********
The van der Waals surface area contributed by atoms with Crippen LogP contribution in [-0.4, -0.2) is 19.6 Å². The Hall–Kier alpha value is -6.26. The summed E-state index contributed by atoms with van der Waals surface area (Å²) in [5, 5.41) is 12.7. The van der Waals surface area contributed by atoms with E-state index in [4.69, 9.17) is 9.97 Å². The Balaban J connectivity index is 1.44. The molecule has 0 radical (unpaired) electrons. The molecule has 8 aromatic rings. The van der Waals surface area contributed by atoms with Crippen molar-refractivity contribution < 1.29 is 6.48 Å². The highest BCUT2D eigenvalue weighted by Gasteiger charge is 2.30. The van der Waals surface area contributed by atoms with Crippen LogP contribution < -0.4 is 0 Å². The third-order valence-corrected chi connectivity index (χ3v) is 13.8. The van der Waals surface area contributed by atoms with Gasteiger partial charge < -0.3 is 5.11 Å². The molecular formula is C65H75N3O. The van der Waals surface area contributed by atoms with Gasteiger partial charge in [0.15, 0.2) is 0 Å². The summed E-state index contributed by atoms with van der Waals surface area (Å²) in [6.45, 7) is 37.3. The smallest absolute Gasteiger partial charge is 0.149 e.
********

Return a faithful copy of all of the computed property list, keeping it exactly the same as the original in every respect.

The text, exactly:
The van der Waals surface area contributed by atoms with Crippen LogP contribution in [-0.4, -0.2) is 19.6 Å². The Hall–Kier alpha value is -6.26. The summed E-state index contributed by atoms with van der Waals surface area (Å²) in [5, 5.41) is 12.7. The van der Waals surface area contributed by atoms with E-state index in [4.69, 9.17) is 9.97 Å². The Balaban J connectivity index is 1.44. The molecule has 0 radical (unpaired) electrons. The molecule has 8 aromatic rings. The van der Waals surface area contributed by atoms with Crippen molar-refractivity contribution < 1.29 is 6.48 Å². The highest BCUT2D eigenvalue weighted by Gasteiger charge is 2.30. The van der Waals surface area contributed by atoms with Crippen LogP contribution < -0.4 is 0 Å². The third-order valence-corrected chi connectivity index (χ3v) is 13.8. The van der Waals surface area contributed by atoms with Gasteiger partial charge < -0.3 is 5.11 Å². The molecular formula is C65H75N3O. The van der Waals surface area contributed by atoms with Gasteiger partial charge in [0.15, 0.2) is 0 Å². The summed E-state index contributed by atoms with van der Waals surface area (Å²) in [6.45, 7) is 37.3. The smallest absolute Gasteiger partial charge is 0.149 e.